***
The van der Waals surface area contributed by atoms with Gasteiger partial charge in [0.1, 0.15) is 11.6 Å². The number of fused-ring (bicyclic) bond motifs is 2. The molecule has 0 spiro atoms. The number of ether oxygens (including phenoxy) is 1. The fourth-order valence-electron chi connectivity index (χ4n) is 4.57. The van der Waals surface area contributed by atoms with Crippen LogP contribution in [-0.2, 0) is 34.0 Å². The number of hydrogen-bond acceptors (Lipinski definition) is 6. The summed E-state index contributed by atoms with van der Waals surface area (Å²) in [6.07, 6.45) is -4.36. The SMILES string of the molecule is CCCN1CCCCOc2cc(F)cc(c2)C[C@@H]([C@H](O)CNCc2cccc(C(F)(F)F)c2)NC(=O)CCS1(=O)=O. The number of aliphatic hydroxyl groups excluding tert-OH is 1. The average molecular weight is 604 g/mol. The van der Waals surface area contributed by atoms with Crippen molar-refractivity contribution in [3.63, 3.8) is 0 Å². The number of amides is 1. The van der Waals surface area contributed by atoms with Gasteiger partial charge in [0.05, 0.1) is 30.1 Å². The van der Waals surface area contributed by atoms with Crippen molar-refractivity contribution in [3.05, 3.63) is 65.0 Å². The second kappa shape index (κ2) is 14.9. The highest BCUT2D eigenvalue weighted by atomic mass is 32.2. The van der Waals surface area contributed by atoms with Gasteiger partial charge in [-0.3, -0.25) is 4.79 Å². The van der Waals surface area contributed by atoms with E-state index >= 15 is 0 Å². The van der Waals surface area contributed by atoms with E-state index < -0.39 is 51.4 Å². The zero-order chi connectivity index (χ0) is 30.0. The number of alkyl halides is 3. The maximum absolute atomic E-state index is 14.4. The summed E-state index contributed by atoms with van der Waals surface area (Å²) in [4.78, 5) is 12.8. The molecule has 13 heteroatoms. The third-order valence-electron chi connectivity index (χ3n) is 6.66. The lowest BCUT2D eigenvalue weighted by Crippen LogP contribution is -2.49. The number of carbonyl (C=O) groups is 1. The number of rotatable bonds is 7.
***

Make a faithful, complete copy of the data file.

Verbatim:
The van der Waals surface area contributed by atoms with Gasteiger partial charge in [0.1, 0.15) is 11.6 Å². The number of fused-ring (bicyclic) bond motifs is 2. The molecule has 0 spiro atoms. The number of ether oxygens (including phenoxy) is 1. The fourth-order valence-electron chi connectivity index (χ4n) is 4.57. The van der Waals surface area contributed by atoms with Crippen LogP contribution in [-0.2, 0) is 34.0 Å². The number of hydrogen-bond acceptors (Lipinski definition) is 6. The summed E-state index contributed by atoms with van der Waals surface area (Å²) in [6.07, 6.45) is -4.36. The SMILES string of the molecule is CCCN1CCCCOc2cc(F)cc(c2)C[C@@H]([C@H](O)CNCc2cccc(C(F)(F)F)c2)NC(=O)CCS1(=O)=O. The number of aliphatic hydroxyl groups excluding tert-OH is 1. The average molecular weight is 604 g/mol. The van der Waals surface area contributed by atoms with Crippen molar-refractivity contribution in [3.63, 3.8) is 0 Å². The number of amides is 1. The van der Waals surface area contributed by atoms with Gasteiger partial charge in [0.05, 0.1) is 30.1 Å². The van der Waals surface area contributed by atoms with Crippen molar-refractivity contribution in [3.05, 3.63) is 65.0 Å². The second kappa shape index (κ2) is 14.9. The highest BCUT2D eigenvalue weighted by atomic mass is 32.2. The van der Waals surface area contributed by atoms with Gasteiger partial charge in [-0.3, -0.25) is 4.79 Å². The van der Waals surface area contributed by atoms with E-state index >= 15 is 0 Å². The van der Waals surface area contributed by atoms with E-state index < -0.39 is 51.4 Å². The zero-order chi connectivity index (χ0) is 30.0. The number of alkyl halides is 3. The maximum absolute atomic E-state index is 14.4. The summed E-state index contributed by atoms with van der Waals surface area (Å²) in [4.78, 5) is 12.8. The molecule has 13 heteroatoms. The third-order valence-electron chi connectivity index (χ3n) is 6.66. The lowest BCUT2D eigenvalue weighted by Crippen LogP contribution is -2.49. The number of carbonyl (C=O) groups is 1. The number of rotatable bonds is 7.